Michael Holroyd: How I learnt to love English

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The Independent Online

The best-selling biographer of Lytton Strachey, Augustus John, and Bernard Shaw explains the origins of his literary passions...

In school, I wasn't allowed to study English because I was told that I didn't have the mind for it. I learnt to love English myself in Maidenhead public library during the holidays. It was a complete revelation to me. I felt like an emperor: I had all the authors in the world lined up before me in alphabetical order, and I could call upon them as and when I pleased. I had heat and comfort and a whole staff that could assist me. My university was the public library system. My method was trial and error. I made my own way through the jungle of learning.

In some ways I am very ill-read. My reading was at random. There are still some classics I haven't read that I should have, but it does mean that I read some things that few other people knew about. One example is Hugh Kingsmill. He was my guru, although he was dead by the time I met him. I found his work and was completely taken with his philosophy.

I came across Kingsmill's biography of Frank Harris by accident. It was a masterpiece of irony, and made me laugh in a way I never had before. I laughed at the comedy of life I was engaged in, and found a new humour. I decided to write a book about Kingsmill, which appeared in 1964. I may say now that it was an immensely bad book. It was a labour of infatuation and I learnt a bit like a skater – falling down and picking myself up.

Kingsmill was a follower of Lytton Strachey, who became the subject of my next biography. I came along at a very fortunate time with that. Before then, homosexuality was not treated frankly or with openness. I wasn't doing a brave expose, I was just dealing with it, but for once I was in tune with the spirit of the time. I wanted the things he did to be as important on paper as they were in his own life.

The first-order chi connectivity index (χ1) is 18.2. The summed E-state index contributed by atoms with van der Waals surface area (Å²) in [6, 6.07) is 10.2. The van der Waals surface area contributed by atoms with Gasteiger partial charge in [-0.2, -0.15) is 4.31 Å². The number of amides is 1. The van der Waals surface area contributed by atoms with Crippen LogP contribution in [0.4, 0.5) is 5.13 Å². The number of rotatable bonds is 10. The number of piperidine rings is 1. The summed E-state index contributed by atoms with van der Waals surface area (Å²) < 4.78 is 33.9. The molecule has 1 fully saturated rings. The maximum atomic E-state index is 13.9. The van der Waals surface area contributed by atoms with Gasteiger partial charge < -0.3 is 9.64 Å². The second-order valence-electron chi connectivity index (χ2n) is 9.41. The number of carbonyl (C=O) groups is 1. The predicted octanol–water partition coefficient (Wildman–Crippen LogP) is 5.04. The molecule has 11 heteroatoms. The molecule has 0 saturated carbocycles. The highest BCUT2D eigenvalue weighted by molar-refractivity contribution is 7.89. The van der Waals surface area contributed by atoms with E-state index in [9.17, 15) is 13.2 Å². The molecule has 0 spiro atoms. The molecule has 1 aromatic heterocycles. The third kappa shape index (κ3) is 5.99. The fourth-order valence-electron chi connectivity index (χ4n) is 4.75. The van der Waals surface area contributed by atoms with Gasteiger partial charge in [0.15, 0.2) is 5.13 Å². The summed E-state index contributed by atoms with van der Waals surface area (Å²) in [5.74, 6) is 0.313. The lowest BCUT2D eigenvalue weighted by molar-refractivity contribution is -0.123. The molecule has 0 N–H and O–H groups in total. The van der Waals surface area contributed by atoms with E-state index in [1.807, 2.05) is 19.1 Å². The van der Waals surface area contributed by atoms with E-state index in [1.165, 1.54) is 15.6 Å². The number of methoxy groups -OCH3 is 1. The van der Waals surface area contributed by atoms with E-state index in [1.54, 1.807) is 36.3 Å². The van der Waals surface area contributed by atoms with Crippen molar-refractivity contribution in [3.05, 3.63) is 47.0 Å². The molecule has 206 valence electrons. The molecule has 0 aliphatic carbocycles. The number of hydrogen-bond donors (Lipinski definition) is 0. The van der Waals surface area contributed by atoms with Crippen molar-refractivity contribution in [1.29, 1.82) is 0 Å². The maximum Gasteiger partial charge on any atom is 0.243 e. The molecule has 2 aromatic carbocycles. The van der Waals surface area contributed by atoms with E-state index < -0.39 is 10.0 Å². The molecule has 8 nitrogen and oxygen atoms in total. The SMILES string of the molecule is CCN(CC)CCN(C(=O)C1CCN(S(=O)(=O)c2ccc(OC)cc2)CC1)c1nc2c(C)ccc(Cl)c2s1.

When I was at school, my dad told me that the all I would be inheriting were debts, and so I'd have to use education to help me. Sciences were what earned money, so I tried to study science. I just couldn't do it. I put my foot down and said I couldn't go to university to do something I was unhappy doing, and that I couldn't understand the questions never mind think of an answer. I argued so much he came up with a brilliant idea: that I should go into law and get paid to argue. I became an articled clerk, but after a couple of years I gave that up.

I've no idea what exams I passed. No-one ever asks me. I'm self-employed, so I don't ask myself. I passed some, but I'm not sure which. I hope I'm some comfort to those who don't pass enough. If I don't have a feeling for something, I'm stupid, but if I get that feeling, I wake up. I daresay some exams can be important, but they're not all important. I'm proof that it is possible to have an alternative. Education isn't all about making money.

Writing biographies is like time travelling. The dead call out to the living to be heard, and we can resurrect them along with their love affairs and creative work. One comes back from the journey changed. It means intimate contact with other lives: you handle letters and touch diaries in the same places they have touched them. It is like living a piece of science fiction.

When I went to school, it was during a non-vintage period. Things are greatly changed now, and when I've been given honorary fellowships I've always secretly been pleased. At one time, university seemed to me to be the Garden of Eden where everyone was happy and in love and I was excluded. Then it became a boast that I didn't go, and had learnt it all myself. Now, I can see pluses and minuses in both routes, but the important thing to know is that if things go wrong it's not the end, just the beginning.